Ms. Archuleta's nomination cleared the Senate Homeland and Governmental Affairs Committee in late July 2013. Sen. Tom Coburn (R Okla) put a hold on floor consideration of her nomination because of the Congressional coverage kerfuffle. He removed that hold in early August after OPM issued its proposed rule. Under OPM's rule (now finalized) members of Congress and their official staffs will receive coverage via the DC SHOP exchange next year. Politico reports that OPM has allowed members of Congress until this Thursday to designate their official staffs who will be booted out of the FEHBP (until retirement). Senate Minority Leader Mitch McConnell (R Ky) and Minority Whip John Cornyn (R Tex), among others, have designated all of their staff members as official staff.
Federal News Radio offered a couple of additional viewpoints on House Oversight and Government Reform Chairman Darrell Issa's bill to extend the FEHBP to non-federal employees.
In recent carriers letters OPM has encouraged FEHBP carriers to adopt the Blue Button program and the Choosing Wisely campaign.
- The Blue Button program is a Veterans Affairs initiative to create a downloadable personal health records from electronic medical and/or claim records. Government Health IT reports that "The American Health Information Management Association (AHIMA) announced on Monday that it will embark on a campaign to encourage its Component State Associations and members to actively support the Blue Button Initiative to promote access to personal health records (PHRs)." Here's a link to the Blue Button pledge page. Here's the healthit.gov page on the Blue Button movement. If you are an FEHBP enrollee, check your plan's website for the Blue Button.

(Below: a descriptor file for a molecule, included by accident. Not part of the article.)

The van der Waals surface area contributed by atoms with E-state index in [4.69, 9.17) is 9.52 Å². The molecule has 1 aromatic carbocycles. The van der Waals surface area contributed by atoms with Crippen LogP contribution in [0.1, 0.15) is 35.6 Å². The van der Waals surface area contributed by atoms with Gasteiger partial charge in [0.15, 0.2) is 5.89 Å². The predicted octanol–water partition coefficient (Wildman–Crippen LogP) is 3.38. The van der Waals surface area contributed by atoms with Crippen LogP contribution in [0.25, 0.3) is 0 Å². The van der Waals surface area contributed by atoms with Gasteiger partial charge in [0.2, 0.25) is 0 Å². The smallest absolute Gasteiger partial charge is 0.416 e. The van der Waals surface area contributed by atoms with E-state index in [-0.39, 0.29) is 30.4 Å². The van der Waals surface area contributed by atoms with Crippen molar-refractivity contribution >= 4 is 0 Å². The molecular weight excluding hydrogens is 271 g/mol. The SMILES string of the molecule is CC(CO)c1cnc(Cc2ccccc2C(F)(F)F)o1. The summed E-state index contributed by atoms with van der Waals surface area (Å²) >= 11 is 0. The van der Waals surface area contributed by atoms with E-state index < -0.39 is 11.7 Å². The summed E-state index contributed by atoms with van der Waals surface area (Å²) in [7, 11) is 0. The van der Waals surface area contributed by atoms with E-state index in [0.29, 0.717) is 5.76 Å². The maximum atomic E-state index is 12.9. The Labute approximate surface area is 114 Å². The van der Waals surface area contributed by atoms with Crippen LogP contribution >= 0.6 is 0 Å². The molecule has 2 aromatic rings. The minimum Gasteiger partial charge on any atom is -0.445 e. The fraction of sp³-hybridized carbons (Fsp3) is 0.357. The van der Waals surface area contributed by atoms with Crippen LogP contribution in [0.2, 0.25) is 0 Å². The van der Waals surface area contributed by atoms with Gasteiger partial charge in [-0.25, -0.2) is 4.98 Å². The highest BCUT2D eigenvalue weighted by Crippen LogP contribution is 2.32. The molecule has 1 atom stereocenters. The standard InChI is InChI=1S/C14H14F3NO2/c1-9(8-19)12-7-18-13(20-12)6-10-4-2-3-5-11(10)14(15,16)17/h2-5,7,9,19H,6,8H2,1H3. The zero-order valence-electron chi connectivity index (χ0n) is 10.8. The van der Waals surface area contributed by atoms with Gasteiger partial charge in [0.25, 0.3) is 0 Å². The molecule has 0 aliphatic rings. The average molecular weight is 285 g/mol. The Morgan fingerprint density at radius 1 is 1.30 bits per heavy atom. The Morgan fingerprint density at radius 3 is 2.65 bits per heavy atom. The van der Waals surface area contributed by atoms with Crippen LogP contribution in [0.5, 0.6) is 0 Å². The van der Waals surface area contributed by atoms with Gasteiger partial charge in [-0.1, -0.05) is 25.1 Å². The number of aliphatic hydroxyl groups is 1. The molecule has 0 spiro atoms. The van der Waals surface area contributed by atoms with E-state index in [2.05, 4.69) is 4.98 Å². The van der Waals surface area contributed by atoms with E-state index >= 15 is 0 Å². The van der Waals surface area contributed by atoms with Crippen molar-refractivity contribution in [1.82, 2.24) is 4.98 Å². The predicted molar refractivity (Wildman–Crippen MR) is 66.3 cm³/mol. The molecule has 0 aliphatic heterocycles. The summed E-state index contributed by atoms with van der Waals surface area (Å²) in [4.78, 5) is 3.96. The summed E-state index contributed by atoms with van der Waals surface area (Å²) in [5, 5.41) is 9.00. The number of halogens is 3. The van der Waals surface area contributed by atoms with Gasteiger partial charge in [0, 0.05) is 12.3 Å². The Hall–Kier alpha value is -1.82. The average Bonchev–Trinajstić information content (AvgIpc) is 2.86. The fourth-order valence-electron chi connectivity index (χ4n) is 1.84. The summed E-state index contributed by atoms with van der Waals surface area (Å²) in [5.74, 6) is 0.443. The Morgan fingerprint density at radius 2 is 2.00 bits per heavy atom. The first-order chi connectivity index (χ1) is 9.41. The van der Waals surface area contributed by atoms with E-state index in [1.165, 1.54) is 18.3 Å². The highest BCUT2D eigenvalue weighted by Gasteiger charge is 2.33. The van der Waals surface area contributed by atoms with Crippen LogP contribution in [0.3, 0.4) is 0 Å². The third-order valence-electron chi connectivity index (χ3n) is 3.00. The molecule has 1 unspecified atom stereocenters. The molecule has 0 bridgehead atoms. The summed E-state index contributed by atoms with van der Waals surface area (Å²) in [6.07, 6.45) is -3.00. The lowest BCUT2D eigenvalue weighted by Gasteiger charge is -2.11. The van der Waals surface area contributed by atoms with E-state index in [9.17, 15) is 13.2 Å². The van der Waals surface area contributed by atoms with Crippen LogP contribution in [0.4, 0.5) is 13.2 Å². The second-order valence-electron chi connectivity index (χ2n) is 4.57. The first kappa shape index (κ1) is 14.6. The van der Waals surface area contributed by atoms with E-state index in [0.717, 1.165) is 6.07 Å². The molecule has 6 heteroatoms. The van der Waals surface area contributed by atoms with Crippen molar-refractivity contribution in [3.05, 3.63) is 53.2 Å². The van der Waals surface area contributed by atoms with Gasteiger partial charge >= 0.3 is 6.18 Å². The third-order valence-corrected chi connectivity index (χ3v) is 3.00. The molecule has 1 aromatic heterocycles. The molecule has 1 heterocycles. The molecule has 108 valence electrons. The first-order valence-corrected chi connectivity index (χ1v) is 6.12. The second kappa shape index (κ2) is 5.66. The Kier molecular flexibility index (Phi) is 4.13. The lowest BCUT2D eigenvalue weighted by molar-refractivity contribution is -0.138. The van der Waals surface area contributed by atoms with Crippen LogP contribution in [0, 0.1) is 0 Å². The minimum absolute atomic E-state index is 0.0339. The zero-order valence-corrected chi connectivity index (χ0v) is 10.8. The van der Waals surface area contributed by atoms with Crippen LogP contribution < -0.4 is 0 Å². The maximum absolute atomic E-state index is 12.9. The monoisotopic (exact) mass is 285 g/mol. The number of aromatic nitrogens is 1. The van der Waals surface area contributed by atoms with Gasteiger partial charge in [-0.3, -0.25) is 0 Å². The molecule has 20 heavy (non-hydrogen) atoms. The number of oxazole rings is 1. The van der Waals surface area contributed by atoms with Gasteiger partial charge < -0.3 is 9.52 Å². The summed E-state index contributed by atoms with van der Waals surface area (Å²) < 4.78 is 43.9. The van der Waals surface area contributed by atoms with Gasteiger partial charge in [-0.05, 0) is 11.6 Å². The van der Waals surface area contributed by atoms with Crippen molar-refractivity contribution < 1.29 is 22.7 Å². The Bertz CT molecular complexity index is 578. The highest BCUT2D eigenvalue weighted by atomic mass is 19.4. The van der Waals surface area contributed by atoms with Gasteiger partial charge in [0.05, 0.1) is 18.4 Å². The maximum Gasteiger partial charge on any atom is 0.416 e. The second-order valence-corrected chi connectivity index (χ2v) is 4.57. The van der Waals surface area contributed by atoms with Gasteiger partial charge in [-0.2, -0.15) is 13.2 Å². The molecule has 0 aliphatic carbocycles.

- Choosing Wisely is a campaign "focused on encouraging physicians, patients and other health care stakeholders to think and talk about medical tests and procedures that may be unnecessary, and in some instances can cause harm." The campaign arranges for medical societies to create and update lists of Things Physicians and Patients Should Question." Here is the list of dates when medical socities will be releasing their recommendations. Most recently, the American Academy of Dermatology, the American College of Chest Physicians and American Thoracic Society (Pulmonary), and the American College of Rheumatology (Pediatric Rheumatology) released their recommendations which are available on the campaign's website.
Speaking of technology, a huge healthcare technology change is looming on October 1, 2014, when health care providers, health plans, and health care clearinghouses must start using the much more complex ICD-10 diagnosis and hospital procedure codes in lieu of the long-standing ICD-9 code. (The ICD-10 code has one more digit than the ICD-9 code). FiercehealthIT reports that Coders participating in an ICD-10 test by the Healthcare Information and Management Systems Society (HIMSS) and the Workgroup for Electronic Data Interchange (WEDI) achieved an average accuracy rate of just 63 percent, according to a new report. Uh, oh. The report (which is oriented toward providers entering the codes) is full of results and recommendations.
The FEHBlog also ran across today an article at fiercehealthpayer.com concerning the Blue Zones program. "In Blue Zones communities, citizens, schools, employers, restaurants, grocery stores and community leaders join forces and promote well-being." Blue Zone communities are operational in California, Minnesota, and Iowa. The article reports that the state of Hawaii and Fort Worth Texas. Cost curve down.